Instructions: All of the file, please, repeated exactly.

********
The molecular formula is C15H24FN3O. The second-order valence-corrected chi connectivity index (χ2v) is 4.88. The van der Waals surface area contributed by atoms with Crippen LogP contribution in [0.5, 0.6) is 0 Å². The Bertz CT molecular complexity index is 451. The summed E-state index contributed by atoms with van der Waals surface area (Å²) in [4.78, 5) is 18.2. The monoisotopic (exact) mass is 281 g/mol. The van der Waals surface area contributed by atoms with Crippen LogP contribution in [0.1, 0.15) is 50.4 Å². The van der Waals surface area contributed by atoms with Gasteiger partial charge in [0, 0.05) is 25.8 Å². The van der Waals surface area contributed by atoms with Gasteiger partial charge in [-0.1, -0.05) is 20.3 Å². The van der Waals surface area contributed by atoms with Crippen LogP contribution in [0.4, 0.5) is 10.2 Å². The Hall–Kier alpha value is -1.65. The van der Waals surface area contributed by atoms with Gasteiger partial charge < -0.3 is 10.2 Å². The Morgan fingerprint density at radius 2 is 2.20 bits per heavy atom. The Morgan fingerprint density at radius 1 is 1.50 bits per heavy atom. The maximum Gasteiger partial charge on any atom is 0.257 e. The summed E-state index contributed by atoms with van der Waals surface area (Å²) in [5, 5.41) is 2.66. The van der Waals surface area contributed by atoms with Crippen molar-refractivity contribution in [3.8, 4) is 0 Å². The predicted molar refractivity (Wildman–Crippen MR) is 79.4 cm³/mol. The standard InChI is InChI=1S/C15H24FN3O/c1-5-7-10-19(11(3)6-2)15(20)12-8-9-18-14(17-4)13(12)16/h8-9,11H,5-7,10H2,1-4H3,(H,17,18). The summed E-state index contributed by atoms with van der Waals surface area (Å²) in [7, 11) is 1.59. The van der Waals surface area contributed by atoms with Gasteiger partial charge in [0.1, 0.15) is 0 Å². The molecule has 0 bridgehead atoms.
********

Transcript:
The molecular formula is C15H24FN3O. The second-order valence-corrected chi connectivity index (χ2v) is 4.88. The van der Waals surface area contributed by atoms with Crippen LogP contribution in [0.5, 0.6) is 0 Å². The Bertz CT molecular complexity index is 451. The summed E-state index contributed by atoms with van der Waals surface area (Å²) in [4.78, 5) is 18.2. The monoisotopic (exact) mass is 281 g/mol. The van der Waals surface area contributed by atoms with Crippen LogP contribution in [0.1, 0.15) is 50.4 Å². The van der Waals surface area contributed by atoms with Gasteiger partial charge in [0, 0.05) is 25.8 Å². The van der Waals surface area contributed by atoms with Gasteiger partial charge in [-0.1, -0.05) is 20.3 Å². The van der Waals surface area contributed by atoms with Crippen LogP contribution in [0.4, 0.5) is 10.2 Å². The Hall–Kier alpha value is -1.65. The van der Waals surface area contributed by atoms with Gasteiger partial charge < -0.3 is 10.2 Å². The Morgan fingerprint density at radius 2 is 2.20 bits per heavy atom. The Morgan fingerprint density at radius 1 is 1.50 bits per heavy atom. The maximum Gasteiger partial charge on any atom is 0.257 e. The summed E-state index contributed by atoms with van der Waals surface area (Å²) in [5, 5.41) is 2.66. The van der Waals surface area contributed by atoms with Crippen molar-refractivity contribution in [3.8, 4) is 0 Å². The predicted molar refractivity (Wildman–Crippen MR) is 79.4 cm³/mol. The standard InChI is InChI=1S/C15H24FN3O/c1-5-7-10-19(11(3)6-2)15(20)12-8-9-18-14(17-4)13(12)16/h8-9,11H,5-7,10H2,1-4H3,(H,17,18). The summed E-state index contributed by atoms with van der Waals surface area (Å²) in [7, 11) is 1.59. The van der Waals surface area contributed by atoms with Gasteiger partial charge in [0.1, 0.15) is 0 Å². The molecule has 0 bridgehead atoms.